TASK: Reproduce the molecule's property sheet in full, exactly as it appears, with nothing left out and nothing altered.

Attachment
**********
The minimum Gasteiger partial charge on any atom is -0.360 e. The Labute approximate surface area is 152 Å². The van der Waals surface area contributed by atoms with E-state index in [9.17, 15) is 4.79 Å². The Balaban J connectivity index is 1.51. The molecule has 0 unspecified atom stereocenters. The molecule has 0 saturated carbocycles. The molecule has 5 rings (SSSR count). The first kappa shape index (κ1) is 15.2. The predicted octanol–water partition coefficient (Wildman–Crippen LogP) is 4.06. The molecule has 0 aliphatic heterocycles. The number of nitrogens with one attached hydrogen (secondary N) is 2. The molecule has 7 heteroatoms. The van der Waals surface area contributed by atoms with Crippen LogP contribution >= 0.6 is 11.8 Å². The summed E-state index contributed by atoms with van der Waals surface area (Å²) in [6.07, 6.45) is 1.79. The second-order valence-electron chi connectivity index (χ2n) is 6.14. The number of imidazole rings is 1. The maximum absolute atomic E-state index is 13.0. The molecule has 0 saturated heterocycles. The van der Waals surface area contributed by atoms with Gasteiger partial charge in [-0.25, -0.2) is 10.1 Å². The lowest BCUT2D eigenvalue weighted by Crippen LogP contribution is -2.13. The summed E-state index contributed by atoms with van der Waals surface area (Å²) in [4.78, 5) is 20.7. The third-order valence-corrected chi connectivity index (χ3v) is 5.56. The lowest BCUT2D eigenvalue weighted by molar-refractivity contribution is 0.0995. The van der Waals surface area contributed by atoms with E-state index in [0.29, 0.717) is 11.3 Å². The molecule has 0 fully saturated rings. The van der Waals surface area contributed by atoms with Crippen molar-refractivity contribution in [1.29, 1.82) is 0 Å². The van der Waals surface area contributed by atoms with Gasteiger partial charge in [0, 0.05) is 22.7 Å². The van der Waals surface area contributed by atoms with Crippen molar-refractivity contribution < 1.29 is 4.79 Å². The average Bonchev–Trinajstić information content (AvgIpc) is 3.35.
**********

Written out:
The minimum Gasteiger partial charge on any atom is -0.360 e. The Labute approximate surface area is 152 Å². The van der Waals surface area contributed by atoms with E-state index in [9.17, 15) is 4.79 Å². The Balaban J connectivity index is 1.51. The molecule has 0 unspecified atom stereocenters. The molecule has 0 saturated carbocycles. The molecule has 5 rings (SSSR count). The first kappa shape index (κ1) is 15.2. The predicted octanol–water partition coefficient (Wildman–Crippen LogP) is 4.06. The molecule has 0 aliphatic heterocycles. The number of nitrogens with one attached hydrogen (secondary N) is 2. The molecule has 7 heteroatoms. The van der Waals surface area contributed by atoms with Crippen LogP contribution >= 0.6 is 11.8 Å². The summed E-state index contributed by atoms with van der Waals surface area (Å²) in [6.07, 6.45) is 1.79. The second-order valence-electron chi connectivity index (χ2n) is 6.14. The number of imidazole rings is 1. The maximum absolute atomic E-state index is 13.0. The molecule has 0 saturated heterocycles. The van der Waals surface area contributed by atoms with Gasteiger partial charge in [-0.25, -0.2) is 10.1 Å². The lowest BCUT2D eigenvalue weighted by Crippen LogP contribution is -2.13. The summed E-state index contributed by atoms with van der Waals surface area (Å²) in [4.78, 5) is 20.7. The third-order valence-corrected chi connectivity index (χ3v) is 5.56. The lowest BCUT2D eigenvalue weighted by molar-refractivity contribution is 0.0995. The van der Waals surface area contributed by atoms with E-state index in [0.29, 0.717) is 11.3 Å². The molecule has 0 fully saturated rings. The van der Waals surface area contributed by atoms with Crippen molar-refractivity contribution in [1.29, 1.82) is 0 Å². The van der Waals surface area contributed by atoms with Gasteiger partial charge in [0, 0.05) is 22.7 Å². The van der Waals surface area contributed by atoms with Crippen molar-refractivity contribution < 1.29 is 4.79 Å². The average Bonchev–Trinajstić information content (AvgIpc) is 3.35.